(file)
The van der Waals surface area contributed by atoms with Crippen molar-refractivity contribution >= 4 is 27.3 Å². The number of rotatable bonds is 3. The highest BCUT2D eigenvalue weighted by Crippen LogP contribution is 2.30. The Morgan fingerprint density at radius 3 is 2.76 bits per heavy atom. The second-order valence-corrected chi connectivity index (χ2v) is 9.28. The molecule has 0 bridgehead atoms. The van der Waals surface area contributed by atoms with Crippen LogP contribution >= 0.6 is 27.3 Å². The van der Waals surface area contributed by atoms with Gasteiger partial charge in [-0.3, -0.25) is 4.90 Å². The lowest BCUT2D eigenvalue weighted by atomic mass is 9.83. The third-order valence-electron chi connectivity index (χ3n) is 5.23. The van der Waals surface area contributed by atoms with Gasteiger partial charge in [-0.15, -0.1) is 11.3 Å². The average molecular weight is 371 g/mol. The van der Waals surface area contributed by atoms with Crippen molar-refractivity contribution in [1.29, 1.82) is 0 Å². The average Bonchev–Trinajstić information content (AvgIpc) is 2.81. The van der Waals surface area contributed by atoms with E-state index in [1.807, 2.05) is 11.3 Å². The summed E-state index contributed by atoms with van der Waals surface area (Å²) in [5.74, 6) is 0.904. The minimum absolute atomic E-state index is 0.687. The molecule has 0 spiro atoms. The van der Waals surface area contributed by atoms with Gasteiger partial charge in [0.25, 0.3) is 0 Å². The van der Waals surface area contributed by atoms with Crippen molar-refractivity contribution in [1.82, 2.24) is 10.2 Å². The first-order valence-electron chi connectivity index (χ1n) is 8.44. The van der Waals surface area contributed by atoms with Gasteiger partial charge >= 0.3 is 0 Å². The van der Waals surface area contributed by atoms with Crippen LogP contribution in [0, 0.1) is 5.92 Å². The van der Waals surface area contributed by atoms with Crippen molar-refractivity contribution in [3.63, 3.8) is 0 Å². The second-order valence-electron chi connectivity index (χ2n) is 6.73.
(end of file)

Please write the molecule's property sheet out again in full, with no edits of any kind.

The van der Waals surface area contributed by atoms with Crippen molar-refractivity contribution >= 4 is 27.3 Å². The number of rotatable bonds is 3. The highest BCUT2D eigenvalue weighted by Crippen LogP contribution is 2.30. The Morgan fingerprint density at radius 3 is 2.76 bits per heavy atom. The second-order valence-corrected chi connectivity index (χ2v) is 9.28. The molecule has 0 bridgehead atoms. The van der Waals surface area contributed by atoms with Crippen LogP contribution >= 0.6 is 27.3 Å². The van der Waals surface area contributed by atoms with Gasteiger partial charge in [-0.3, -0.25) is 4.90 Å². The lowest BCUT2D eigenvalue weighted by atomic mass is 9.83. The third-order valence-electron chi connectivity index (χ3n) is 5.23. The van der Waals surface area contributed by atoms with Gasteiger partial charge in [-0.15, -0.1) is 11.3 Å². The average molecular weight is 371 g/mol. The van der Waals surface area contributed by atoms with Crippen molar-refractivity contribution in [1.29, 1.82) is 0 Å². The average Bonchev–Trinajstić information content (AvgIpc) is 2.81. The van der Waals surface area contributed by atoms with E-state index in [1.807, 2.05) is 11.3 Å². The summed E-state index contributed by atoms with van der Waals surface area (Å²) in [5.74, 6) is 0.904. The minimum absolute atomic E-state index is 0.687. The molecule has 0 spiro atoms. The van der Waals surface area contributed by atoms with Gasteiger partial charge in [0.25, 0.3) is 0 Å². The van der Waals surface area contributed by atoms with Crippen molar-refractivity contribution in [1.82, 2.24) is 10.2 Å². The first-order valence-electron chi connectivity index (χ1n) is 8.44. The van der Waals surface area contributed by atoms with Gasteiger partial charge >= 0.3 is 0 Å². The van der Waals surface area contributed by atoms with Crippen LogP contribution in [0, 0.1) is 5.92 Å². The van der Waals surface area contributed by atoms with Crippen molar-refractivity contribution in [3.63, 3.8) is 0 Å². The second-order valence-electron chi connectivity index (χ2n) is 6.73.